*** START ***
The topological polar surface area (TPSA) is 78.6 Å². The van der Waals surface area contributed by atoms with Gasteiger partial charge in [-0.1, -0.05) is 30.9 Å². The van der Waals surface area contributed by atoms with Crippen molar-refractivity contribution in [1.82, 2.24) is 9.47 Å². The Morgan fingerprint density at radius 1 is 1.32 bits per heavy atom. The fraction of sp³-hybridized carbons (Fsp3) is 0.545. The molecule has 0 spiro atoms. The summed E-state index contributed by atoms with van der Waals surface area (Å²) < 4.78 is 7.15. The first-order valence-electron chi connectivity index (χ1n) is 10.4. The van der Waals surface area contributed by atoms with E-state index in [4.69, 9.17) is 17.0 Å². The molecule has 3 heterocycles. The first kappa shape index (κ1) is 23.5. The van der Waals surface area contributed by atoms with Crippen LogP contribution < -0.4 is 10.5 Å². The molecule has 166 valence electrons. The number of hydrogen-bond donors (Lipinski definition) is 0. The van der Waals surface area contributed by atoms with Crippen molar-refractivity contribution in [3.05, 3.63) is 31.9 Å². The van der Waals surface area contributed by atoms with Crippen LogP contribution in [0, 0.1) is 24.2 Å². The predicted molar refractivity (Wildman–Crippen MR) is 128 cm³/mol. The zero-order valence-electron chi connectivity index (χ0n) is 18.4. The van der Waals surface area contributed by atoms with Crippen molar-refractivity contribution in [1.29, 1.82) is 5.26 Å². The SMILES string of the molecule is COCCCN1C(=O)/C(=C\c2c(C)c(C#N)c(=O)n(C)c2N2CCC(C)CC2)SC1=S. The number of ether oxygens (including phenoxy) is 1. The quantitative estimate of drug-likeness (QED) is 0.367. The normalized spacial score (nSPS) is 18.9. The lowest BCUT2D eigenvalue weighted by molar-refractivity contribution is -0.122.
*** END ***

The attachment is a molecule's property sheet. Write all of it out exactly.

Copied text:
The topological polar surface area (TPSA) is 78.6 Å². The van der Waals surface area contributed by atoms with Gasteiger partial charge in [-0.1, -0.05) is 30.9 Å². The van der Waals surface area contributed by atoms with Crippen molar-refractivity contribution in [1.82, 2.24) is 9.47 Å². The Morgan fingerprint density at radius 1 is 1.32 bits per heavy atom. The fraction of sp³-hybridized carbons (Fsp3) is 0.545. The molecule has 0 spiro atoms. The summed E-state index contributed by atoms with van der Waals surface area (Å²) < 4.78 is 7.15. The first-order valence-electron chi connectivity index (χ1n) is 10.4. The van der Waals surface area contributed by atoms with E-state index in [4.69, 9.17) is 17.0 Å². The molecule has 3 heterocycles. The first kappa shape index (κ1) is 23.5. The van der Waals surface area contributed by atoms with Crippen LogP contribution < -0.4 is 10.5 Å². The molecule has 166 valence electrons. The number of hydrogen-bond donors (Lipinski definition) is 0. The van der Waals surface area contributed by atoms with Crippen molar-refractivity contribution in [3.05, 3.63) is 31.9 Å². The van der Waals surface area contributed by atoms with Crippen LogP contribution in [0, 0.1) is 24.2 Å². The predicted molar refractivity (Wildman–Crippen MR) is 128 cm³/mol. The zero-order valence-electron chi connectivity index (χ0n) is 18.4. The van der Waals surface area contributed by atoms with Crippen molar-refractivity contribution in [1.29, 1.82) is 5.26 Å². The SMILES string of the molecule is COCCCN1C(=O)/C(=C\c2c(C)c(C#N)c(=O)n(C)c2N2CCC(C)CC2)SC1=S. The number of ether oxygens (including phenoxy) is 1. The quantitative estimate of drug-likeness (QED) is 0.367. The normalized spacial score (nSPS) is 18.9. The lowest BCUT2D eigenvalue weighted by molar-refractivity contribution is -0.122.